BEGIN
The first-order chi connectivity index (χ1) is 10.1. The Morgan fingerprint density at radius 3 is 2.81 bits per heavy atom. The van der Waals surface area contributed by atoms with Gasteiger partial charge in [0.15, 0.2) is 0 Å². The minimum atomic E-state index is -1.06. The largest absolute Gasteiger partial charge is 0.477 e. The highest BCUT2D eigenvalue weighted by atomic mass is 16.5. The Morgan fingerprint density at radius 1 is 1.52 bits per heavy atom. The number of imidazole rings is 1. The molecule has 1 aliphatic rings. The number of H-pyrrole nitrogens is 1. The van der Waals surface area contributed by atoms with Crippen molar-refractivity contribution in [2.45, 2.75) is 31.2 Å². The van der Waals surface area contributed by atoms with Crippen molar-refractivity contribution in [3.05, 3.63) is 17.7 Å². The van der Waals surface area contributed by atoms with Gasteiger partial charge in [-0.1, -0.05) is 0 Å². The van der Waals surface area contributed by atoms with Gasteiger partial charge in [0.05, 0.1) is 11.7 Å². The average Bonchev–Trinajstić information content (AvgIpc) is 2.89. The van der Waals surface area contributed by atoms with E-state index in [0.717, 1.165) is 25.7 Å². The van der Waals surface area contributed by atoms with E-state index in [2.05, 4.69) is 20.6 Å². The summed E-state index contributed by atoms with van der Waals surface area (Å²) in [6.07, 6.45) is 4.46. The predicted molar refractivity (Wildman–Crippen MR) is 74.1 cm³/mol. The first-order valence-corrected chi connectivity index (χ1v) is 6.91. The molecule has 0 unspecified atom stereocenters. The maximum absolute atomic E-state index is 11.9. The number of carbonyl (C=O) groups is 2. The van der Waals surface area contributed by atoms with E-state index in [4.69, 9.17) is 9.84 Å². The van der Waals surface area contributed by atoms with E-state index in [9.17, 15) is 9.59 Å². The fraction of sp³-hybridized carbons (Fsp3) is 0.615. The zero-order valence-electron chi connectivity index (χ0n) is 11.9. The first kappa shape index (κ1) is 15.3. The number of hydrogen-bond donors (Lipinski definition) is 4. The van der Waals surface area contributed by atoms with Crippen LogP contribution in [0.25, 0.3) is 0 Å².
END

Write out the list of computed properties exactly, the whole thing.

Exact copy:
The first-order chi connectivity index (χ1) is 10.1. The Morgan fingerprint density at radius 3 is 2.81 bits per heavy atom. The van der Waals surface area contributed by atoms with Gasteiger partial charge in [0.15, 0.2) is 0 Å². The minimum atomic E-state index is -1.06. The largest absolute Gasteiger partial charge is 0.477 e. The highest BCUT2D eigenvalue weighted by atomic mass is 16.5. The Morgan fingerprint density at radius 1 is 1.52 bits per heavy atom. The number of imidazole rings is 1. The molecule has 1 aliphatic rings. The number of H-pyrrole nitrogens is 1. The van der Waals surface area contributed by atoms with Crippen molar-refractivity contribution in [2.45, 2.75) is 31.2 Å². The van der Waals surface area contributed by atoms with Crippen molar-refractivity contribution in [3.05, 3.63) is 17.7 Å². The van der Waals surface area contributed by atoms with Gasteiger partial charge in [-0.1, -0.05) is 0 Å². The van der Waals surface area contributed by atoms with Gasteiger partial charge in [0.05, 0.1) is 11.7 Å². The average Bonchev–Trinajstić information content (AvgIpc) is 2.89. The van der Waals surface area contributed by atoms with E-state index in [0.717, 1.165) is 25.7 Å². The van der Waals surface area contributed by atoms with E-state index in [2.05, 4.69) is 20.6 Å². The summed E-state index contributed by atoms with van der Waals surface area (Å²) in [6.07, 6.45) is 4.46. The predicted molar refractivity (Wildman–Crippen MR) is 74.1 cm³/mol. The first-order valence-corrected chi connectivity index (χ1v) is 6.91. The molecule has 0 unspecified atom stereocenters. The maximum absolute atomic E-state index is 11.9. The number of carbonyl (C=O) groups is 2. The van der Waals surface area contributed by atoms with E-state index in [4.69, 9.17) is 9.84 Å². The van der Waals surface area contributed by atoms with E-state index in [9.17, 15) is 9.59 Å². The fraction of sp³-hybridized carbons (Fsp3) is 0.615. The zero-order valence-electron chi connectivity index (χ0n) is 11.9. The first kappa shape index (κ1) is 15.3. The number of hydrogen-bond donors (Lipinski definition) is 4. The van der Waals surface area contributed by atoms with Crippen LogP contribution in [0.25, 0.3) is 0 Å².